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Endmill trims more via conventional cut

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  • Endmill trims more via conventional cut

    So I was minding my own business, cutting a slot in Aluminum the other day. It's one of those times where you slowly make the slot a little bigger a bit at a time until something fits in. I noticed, when passing the endmill back and forth over one edge of the slot, that it would tend to trim more if it was a conventional cut vs climb cut. Why is that? I thought that a climb cut has better geometry for the cutting edge to dig in instead of rub. This was with a carbide endmill, by the way.

  • #2
    Sounds to me like your gibs may be a little loose and the table is shifting in one direction more than in the other direction.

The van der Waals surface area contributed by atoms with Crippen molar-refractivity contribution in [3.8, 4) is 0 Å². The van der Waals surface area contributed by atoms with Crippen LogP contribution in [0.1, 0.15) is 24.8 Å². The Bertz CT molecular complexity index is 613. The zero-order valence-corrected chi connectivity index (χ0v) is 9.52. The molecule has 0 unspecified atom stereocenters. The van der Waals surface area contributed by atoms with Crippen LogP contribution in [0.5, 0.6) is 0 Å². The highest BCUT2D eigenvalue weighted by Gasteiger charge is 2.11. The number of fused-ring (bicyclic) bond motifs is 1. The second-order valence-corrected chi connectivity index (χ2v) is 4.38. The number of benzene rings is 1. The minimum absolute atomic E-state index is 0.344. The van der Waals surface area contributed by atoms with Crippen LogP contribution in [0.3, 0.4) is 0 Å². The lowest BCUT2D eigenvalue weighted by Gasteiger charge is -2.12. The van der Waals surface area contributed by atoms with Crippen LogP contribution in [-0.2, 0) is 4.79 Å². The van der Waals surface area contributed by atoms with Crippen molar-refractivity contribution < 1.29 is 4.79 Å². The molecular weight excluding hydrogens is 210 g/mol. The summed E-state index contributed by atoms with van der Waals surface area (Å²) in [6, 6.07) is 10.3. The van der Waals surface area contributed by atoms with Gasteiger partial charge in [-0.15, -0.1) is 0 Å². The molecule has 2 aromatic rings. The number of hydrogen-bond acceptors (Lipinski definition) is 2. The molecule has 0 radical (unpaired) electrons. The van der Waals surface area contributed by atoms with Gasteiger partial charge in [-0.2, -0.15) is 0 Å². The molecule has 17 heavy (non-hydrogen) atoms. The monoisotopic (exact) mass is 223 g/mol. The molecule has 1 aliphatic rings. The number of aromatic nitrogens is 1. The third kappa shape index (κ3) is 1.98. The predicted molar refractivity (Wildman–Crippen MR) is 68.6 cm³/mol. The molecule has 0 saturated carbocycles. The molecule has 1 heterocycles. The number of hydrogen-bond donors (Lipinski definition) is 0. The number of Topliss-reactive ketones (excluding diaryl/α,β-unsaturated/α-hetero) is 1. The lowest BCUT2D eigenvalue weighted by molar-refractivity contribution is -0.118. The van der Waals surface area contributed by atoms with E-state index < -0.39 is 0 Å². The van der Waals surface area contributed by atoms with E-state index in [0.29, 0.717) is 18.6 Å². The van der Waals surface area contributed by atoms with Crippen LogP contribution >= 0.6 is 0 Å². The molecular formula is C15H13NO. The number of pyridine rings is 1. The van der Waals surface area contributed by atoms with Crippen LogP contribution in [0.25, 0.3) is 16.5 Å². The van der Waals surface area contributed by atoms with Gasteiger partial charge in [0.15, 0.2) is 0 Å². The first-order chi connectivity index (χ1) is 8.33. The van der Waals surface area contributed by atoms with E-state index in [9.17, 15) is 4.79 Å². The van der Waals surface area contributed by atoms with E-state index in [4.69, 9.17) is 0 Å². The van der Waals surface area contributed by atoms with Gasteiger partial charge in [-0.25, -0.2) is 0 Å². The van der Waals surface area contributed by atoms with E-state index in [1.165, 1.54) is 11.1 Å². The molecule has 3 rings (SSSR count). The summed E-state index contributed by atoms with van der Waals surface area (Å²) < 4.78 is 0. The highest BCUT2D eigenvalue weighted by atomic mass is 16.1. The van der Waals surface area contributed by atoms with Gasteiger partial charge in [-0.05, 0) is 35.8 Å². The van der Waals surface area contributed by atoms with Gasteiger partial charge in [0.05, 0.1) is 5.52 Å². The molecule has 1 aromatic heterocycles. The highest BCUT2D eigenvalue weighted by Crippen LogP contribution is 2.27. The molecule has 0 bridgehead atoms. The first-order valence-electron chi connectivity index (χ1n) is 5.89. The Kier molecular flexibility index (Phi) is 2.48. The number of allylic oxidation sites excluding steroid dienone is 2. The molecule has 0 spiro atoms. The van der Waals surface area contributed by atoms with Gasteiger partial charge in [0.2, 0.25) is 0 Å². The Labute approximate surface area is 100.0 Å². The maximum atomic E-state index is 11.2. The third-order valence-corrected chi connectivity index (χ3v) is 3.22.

Brian
    OPEN EYES, OPEN EARS, OPEN MIND

    THINK HARDER

    BETTER TO HAVE TOOLS YOU DON'T NEED THAN TO NEED TOOLS YOU DON'T HAVE

    MY NAME IS BRIAN AND I AM A TOOLOHOLIC

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    • #3
      If you were using a small diameter endmill it was most likely the endmill deflecting.Conventional milling defects the cutter in climb milling defects it out.
      I just need one more tool,just one!

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      • #4
        cutting aluminum i always cut with faster spindle and climb for each pass . non climbing leaves a bad finish , chip marks and tends to clog up .

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        • #5
          I think with climb cutting, the tendency is to be "pushing" the stock away from the cutter ( 9 o'clock to 12 o'clock position) while conventional cutting "pulls" the work towards the cutter (12 o'clock to 3 o'clock position.) So any dullness in the cutter, or deflection of the bit, or slop in the machine ways is exaggerated one way or the other.
          Gary


          Appearance is Everything...

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